– Dried leaves infused in boiling water used as sudorific.
– Decoction of juice herb used for cleaning foul ulcers.
– Decoction of plant used for vaginal irrigation.
– Heated leaves used for testicular pains and swellings.
– In Bohemia, poultice of leaves placed in cradles of infants to induce sleep.
– The fruit has been used for erysipelas.
– Chinese use the leaves to alleviate pains associated with kidney and bladder inflammation and in virulent gonorrhea.
– Lotion from a decoction used for yaws.
– Zulus use an infusion enema to infants with abdominal upsets.
– Sutos rub the burnt powder of roots into incisions in the back for the relief of lumbago.
– Plant is used a native application to anthrax pustules.
– Paste of green berries applied to ringworm.
– Mixed with honey, sometimes used for pulmonary tuberculosis.
– In South Africa, expressed juice of the herb and decoction used for cleaning and healing foul ulcers.
– Plant used for headaches.
– Plant used internally as diuretic and as emetic.
– Poultice of leaves used over rheumatic and gouty joints.
– Fluid extract of leaves and stems used for dropsy, heart disease, skin diseases, piles, gonorrhea, inflammatory swellings, and chronic enlargement of the liver and spleen.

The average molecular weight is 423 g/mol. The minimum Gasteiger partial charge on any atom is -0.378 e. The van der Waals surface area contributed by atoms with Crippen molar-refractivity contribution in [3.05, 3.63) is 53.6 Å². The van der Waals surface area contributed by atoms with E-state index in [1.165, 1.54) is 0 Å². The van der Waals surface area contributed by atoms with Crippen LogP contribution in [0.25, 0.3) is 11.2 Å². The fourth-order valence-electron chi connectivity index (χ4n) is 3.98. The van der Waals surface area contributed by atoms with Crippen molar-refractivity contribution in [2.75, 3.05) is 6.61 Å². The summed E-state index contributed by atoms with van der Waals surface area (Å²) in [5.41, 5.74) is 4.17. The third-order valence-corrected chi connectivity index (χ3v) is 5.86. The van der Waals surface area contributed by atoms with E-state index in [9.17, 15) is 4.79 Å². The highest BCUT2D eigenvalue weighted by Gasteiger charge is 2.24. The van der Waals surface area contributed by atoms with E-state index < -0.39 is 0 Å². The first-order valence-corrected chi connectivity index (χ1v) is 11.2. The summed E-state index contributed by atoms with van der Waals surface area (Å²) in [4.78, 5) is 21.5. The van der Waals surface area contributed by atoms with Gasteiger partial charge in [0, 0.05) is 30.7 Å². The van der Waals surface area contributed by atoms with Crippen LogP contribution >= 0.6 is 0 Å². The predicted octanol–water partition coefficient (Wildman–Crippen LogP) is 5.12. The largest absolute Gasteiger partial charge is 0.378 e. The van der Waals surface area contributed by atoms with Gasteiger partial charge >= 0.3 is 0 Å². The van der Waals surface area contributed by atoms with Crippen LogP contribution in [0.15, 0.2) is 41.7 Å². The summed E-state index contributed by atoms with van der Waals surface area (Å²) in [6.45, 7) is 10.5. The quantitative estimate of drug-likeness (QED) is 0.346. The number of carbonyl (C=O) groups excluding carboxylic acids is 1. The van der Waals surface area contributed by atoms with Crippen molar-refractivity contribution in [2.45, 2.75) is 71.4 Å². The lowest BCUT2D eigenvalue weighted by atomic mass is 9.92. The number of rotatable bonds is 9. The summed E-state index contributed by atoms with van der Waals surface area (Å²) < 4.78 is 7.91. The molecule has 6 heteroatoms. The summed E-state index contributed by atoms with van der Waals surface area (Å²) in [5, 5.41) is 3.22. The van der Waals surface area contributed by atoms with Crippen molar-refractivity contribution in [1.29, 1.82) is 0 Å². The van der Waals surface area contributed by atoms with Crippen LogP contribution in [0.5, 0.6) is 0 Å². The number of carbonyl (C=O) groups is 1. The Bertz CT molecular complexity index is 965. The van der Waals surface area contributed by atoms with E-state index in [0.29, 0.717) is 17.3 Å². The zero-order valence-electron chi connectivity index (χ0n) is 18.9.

– Syrup used as cooling drink for fevers, and to promote perspiration.
– Heated leaves applied to painful and swollen testicles.
– In Rhodesia, plant used for malaria, blackwater fever, and dysenteries.
– In Mexico, plant decoction used externally as cooling agent, as vulnerary in form of fomentations, and for vaginal irritations. Fruit used as domestic remedy for erysipelas.
– Paste of immature fruit used for ringworm.
– In ZuHindu medicine, fruits used as tonic, diuretic, and in treatment of heart diseases and anasarca.
– In Bengal, berries used for fever, diarrhea, eye diseases, hydrophobia.
– Bruised leaves used externally to ease pain and inflammation. Arabs are known to apply them to burns and ulcers. Juice used for ringworm, gout , and earache; and mixed with vinegar, used as gargle and mouthwash.
– In South India, leaves and berries are used in the treatment of gastric ulcers, gastritis, and other gastric problems.
– Decoction of berries and flowers used for cough and consumption.
– In Ayurveda, used for treatment of gastric ulcers.

– Cosmetic: Bote women rub the seeds of fresh fruit on their cheeks to remove freckles and improve the complexion.

Study Findings
• Larvicidal: Studies on larvicidal properties of leaf extract of Solanum nigrum Linn. Prelim results of the crude extract leaf study showed it exhibited toxicity to three disease vector species – An. culicifacies, Cx quinquefasciatus and Ae aegypti, and suggests further investigation.
• Anti-Seizure: Anti-seizure activity of the aqueous leaf extract of Solanum nigrum linn (solanaceae) in experimental animals : Leaf extract of SN produced a dose-dependent protection against electrically, pentylenetetrazole and picrotoxin-induced seizures in mice and rates. The anticonvulsant property was potentiated by amphetamine with an activity probably via the dopaminergic pathway.